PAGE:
Creek Nation member jailed for prayer service at Alabama casino site is freed
BY LENZY KREHBIEL-BURTON World Correspondent
Thursday, February 21, 2013
2/21/13 at 8:15 AM
A Muscogee (Creek) Nation member was released from jail this week after trying to conduct a prayer service at a controversial Alabama casino construction site.
Along with three other men, Wayland Gray was arrested Friday afternoon for trespassing after attempting to pray for his ancestors who were once buried at the Wind Creek Casino construction site near Wetumpka, Ala., which overlaps with Hickory Ground, a burial ground and sacred site.
Gray and his group had asked that the construction be halted for a day to allow the group to conduct the prayer ceremony without interruption, but officials with the Poarch Band of Creek Indians refused, citing safety concerns and a pending federal lawsuit filed in December by the Creek Nation.
Gray was released after Creek Nation Principal Chief George Tiger and other tribal officials traveled to Alabama and negotiated his cash-only bond from $30,000 to $15,000.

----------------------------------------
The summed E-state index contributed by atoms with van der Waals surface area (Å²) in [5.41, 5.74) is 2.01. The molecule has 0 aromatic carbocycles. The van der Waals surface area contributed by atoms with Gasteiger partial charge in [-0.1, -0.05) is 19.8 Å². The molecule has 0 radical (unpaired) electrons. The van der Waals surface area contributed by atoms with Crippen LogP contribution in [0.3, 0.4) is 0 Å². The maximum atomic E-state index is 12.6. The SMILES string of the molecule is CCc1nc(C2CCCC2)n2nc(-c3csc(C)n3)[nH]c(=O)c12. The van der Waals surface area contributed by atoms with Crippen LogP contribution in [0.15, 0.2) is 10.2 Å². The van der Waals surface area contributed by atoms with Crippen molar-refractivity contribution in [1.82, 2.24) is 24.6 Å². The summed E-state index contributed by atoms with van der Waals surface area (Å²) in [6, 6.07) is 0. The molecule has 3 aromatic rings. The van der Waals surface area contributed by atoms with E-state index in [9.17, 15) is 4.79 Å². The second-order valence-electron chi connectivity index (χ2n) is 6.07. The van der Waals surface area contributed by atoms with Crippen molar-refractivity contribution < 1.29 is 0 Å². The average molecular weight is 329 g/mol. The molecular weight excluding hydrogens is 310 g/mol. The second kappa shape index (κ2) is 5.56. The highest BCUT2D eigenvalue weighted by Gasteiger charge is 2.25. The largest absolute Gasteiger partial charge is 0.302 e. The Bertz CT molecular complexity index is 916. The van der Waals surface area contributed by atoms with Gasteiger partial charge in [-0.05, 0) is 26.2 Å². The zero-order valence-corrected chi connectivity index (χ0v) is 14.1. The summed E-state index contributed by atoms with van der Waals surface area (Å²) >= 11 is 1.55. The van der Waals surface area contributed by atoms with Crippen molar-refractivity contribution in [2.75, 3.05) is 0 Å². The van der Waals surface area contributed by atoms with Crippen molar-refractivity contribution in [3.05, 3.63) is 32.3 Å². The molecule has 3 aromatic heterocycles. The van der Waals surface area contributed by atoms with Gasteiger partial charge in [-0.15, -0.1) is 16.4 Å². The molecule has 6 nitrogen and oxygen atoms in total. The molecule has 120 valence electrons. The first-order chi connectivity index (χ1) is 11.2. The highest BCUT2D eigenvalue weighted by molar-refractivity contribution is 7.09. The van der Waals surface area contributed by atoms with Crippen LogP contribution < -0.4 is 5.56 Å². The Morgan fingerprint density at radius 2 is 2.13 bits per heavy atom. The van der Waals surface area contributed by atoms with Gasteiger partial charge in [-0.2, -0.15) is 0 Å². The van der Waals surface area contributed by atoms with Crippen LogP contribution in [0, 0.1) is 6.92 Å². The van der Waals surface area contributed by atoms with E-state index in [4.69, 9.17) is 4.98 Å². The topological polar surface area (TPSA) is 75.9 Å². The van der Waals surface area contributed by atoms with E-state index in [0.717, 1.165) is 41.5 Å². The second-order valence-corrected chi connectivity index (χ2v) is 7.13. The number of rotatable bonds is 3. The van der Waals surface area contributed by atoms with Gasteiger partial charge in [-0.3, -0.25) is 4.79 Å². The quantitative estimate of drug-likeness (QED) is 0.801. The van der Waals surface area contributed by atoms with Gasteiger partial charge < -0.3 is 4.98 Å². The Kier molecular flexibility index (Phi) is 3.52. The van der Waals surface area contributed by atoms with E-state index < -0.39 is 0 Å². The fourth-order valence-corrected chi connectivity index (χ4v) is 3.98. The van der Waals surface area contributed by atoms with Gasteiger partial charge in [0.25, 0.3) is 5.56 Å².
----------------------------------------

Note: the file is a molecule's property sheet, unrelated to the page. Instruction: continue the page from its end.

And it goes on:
"I came because the families of Wayland Gray and our tribal members felt that this is something the nation needed to do," Tiger said at a news conference Tuesday in Montgomery, Ala. "I want to be able to take Mr. Gray home this evening to his parents and loved ones. It is our hope that one day our relatives in this state ... can work together with us."
Despite the excavation of 57 sets of human remains, Poarch Band officials maintain that the $246 million casino expansion project does not violate any potentially applicable federal laws, including the Native American Graves Protection and Repatriation Act.
The land, which has been held in trust since 1984, is part of the Alabama tribe's reservation and is on the National Register of Historic Places.
The casino, along with the tribe's two other gaming facilities in Montgomery and Atmore, Ala., is also the subject of a lawsuit filed Tuesday by Alabama Attorney General Luther Strange.
Citing state laws that prohibit slot machine gaming, Strange filed suit in Elmore County Circuit Court against the Poarch Band of Creek Indians' gaming authority and individual members of the gaming authority and tribal council in their official capacity. The three casinos have a combined 2,500 electronic games.
Original Print Headline: Creek Nation member jailed in Alabama freed